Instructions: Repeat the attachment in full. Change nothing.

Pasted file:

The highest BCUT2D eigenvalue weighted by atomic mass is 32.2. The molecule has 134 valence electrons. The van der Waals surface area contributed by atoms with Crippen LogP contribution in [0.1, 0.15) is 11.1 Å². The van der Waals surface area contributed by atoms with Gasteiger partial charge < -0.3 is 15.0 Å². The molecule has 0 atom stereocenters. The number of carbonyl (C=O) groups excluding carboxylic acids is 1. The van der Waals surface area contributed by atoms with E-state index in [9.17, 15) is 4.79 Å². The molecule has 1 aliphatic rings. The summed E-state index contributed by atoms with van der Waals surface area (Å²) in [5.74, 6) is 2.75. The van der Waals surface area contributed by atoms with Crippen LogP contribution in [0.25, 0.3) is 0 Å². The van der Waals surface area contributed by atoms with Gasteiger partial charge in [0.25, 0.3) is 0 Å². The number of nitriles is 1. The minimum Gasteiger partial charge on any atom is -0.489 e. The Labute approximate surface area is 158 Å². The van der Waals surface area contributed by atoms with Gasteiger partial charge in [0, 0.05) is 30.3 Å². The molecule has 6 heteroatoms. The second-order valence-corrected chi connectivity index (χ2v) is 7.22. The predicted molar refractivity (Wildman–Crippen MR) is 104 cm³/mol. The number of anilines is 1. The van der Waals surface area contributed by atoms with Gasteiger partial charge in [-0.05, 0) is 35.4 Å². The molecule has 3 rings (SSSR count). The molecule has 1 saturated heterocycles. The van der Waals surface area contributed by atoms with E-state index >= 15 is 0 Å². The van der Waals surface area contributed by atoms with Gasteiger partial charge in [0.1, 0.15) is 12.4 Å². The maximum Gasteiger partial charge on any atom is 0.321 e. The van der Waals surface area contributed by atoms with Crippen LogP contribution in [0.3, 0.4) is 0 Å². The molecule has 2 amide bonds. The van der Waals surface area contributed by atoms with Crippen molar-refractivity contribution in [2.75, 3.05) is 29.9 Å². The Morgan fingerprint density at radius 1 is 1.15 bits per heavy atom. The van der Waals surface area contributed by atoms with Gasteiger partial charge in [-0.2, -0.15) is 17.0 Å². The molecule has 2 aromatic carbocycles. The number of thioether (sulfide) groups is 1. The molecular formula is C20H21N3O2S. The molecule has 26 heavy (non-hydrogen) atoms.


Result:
The highest BCUT2D eigenvalue weighted by atomic mass is 32.2. The molecule has 134 valence electrons. The van der Waals surface area contributed by atoms with Crippen LogP contribution in [0.1, 0.15) is 11.1 Å². The van der Waals surface area contributed by atoms with Gasteiger partial charge < -0.3 is 15.0 Å². The molecule has 0 atom stereocenters. The number of carbonyl (C=O) groups excluding carboxylic acids is 1. The van der Waals surface area contributed by atoms with E-state index in [9.17, 15) is 4.79 Å². The molecule has 1 aliphatic rings. The summed E-state index contributed by atoms with van der Waals surface area (Å²) in [5.74, 6) is 2.75. The van der Waals surface area contributed by atoms with Crippen LogP contribution in [0.25, 0.3) is 0 Å². The van der Waals surface area contributed by atoms with Gasteiger partial charge in [0.25, 0.3) is 0 Å². The number of nitriles is 1. The minimum Gasteiger partial charge on any atom is -0.489 e. The Labute approximate surface area is 158 Å². The van der Waals surface area contributed by atoms with Gasteiger partial charge in [0, 0.05) is 30.3 Å². The molecule has 6 heteroatoms. The second-order valence-corrected chi connectivity index (χ2v) is 7.22. The predicted molar refractivity (Wildman–Crippen MR) is 104 cm³/mol. The number of anilines is 1. The van der Waals surface area contributed by atoms with Gasteiger partial charge in [-0.05, 0) is 35.4 Å². The molecule has 3 rings (SSSR count). The molecule has 1 saturated heterocycles. The van der Waals surface area contributed by atoms with E-state index >= 15 is 0 Å². The van der Waals surface area contributed by atoms with Gasteiger partial charge in [0.1, 0.15) is 12.4 Å². The maximum Gasteiger partial charge on any atom is 0.321 e. The van der Waals surface area contributed by atoms with Crippen LogP contribution in [0.3, 0.4) is 0 Å². The molecule has 2 amide bonds. The van der Waals surface area contributed by atoms with Crippen molar-refractivity contribution in [2.75, 3.05) is 29.9 Å². The Morgan fingerprint density at radius 1 is 1.15 bits per heavy atom. The van der Waals surface area contributed by atoms with Gasteiger partial charge in [-0.2, -0.15) is 17.0 Å². The molecule has 2 aromatic carbocycles. The number of thioether (sulfide) groups is 1. The molecular formula is C20H21N3O2S. The molecule has 26 heavy (non-hydrogen) atoms.